3. Note to Reader: This Screenplay Rocks And This Is Why!

Notes to reader happen quite frequently and usually relate in some way to the story or characters the writer fears the reader may be too dense to get (NB. We’re readers, the clue is in the name: we READ FOR A LIVING. Avoid notes to the reader).

However, back when I was reading for a literary agent when I was still at university, I came across the best note to reader, ever:

“This screenplay received funding from [this initiative]. This means the story and characters are good. If upon reading you disagree, please call [this number] and the writer would be happy to explain anything you did not understand.”

I kid ye not. Despite the above assertions, unsurprisingly I wasn’t blown away – though to be fair, there was nothing in it I didn’t understand.

4. The Adaptation That Was Not An Adaptation.

Still one of my faves, this came from a writer who asked me to write some development notes on the adaptation of her own novel. I frequently look at adaptations without the source novel first. I feel it can be advantageous, as it means I avoid “filling in gaps” from the novel’s plot or characters; I can then be sure the screenplay can “stand alone.” So, I read this lovely lady’s screenplay, then rang her and asked for the novel, so I could then make the comparison:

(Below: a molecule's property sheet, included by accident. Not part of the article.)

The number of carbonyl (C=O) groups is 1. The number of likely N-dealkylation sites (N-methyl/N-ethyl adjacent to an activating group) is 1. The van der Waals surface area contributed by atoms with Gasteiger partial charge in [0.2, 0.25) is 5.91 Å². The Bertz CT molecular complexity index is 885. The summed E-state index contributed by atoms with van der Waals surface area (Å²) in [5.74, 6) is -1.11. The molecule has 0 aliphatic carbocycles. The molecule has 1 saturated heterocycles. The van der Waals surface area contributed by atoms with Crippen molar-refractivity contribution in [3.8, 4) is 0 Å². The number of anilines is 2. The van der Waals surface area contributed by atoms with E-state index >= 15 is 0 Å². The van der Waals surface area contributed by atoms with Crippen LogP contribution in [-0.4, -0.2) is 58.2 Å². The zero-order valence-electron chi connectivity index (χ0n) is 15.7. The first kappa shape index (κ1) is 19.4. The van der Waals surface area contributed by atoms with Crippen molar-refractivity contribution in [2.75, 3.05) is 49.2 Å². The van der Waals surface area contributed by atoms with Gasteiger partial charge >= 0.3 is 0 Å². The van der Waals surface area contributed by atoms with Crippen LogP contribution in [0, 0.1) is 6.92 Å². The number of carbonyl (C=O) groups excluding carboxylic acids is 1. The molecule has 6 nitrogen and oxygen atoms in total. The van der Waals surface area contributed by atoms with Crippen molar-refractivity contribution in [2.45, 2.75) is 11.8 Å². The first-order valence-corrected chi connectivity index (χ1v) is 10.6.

“Oh there is no novel.” She says, “… I haven’t written it yet”!!

 5. A Report On My Report.

Back when I started reading, there were no dedicated script reading courses; it was very much a “learn on the job” kind of role. And part of that learning was diving headfirst into the spec pile and compiling one thousand word (max) reports for my then Boss. And like many young people who have no clue they’re treading on other people’s dreams, back then I was harsh… Though I was never needlessly cruel, but if you’ve met me in real life I can be curt, shall we say. And back then, I was the same in my script reports (I’m not now).

So imagine my surprise when a report came in… for me!

It was a report on my script report, from one of the agent’s clients. In it, the writer in question critiqued my tedious (and apparently predictable) sarcasm; my obsession with the word “actually”; not to mention my apparently facile attempts at humour and misspelling of the word “restaurant” (3 times, no less). All this was rounded off with an admonishment of ignoring the story’s commercial viability and concentrating instead on how the script looked on the page.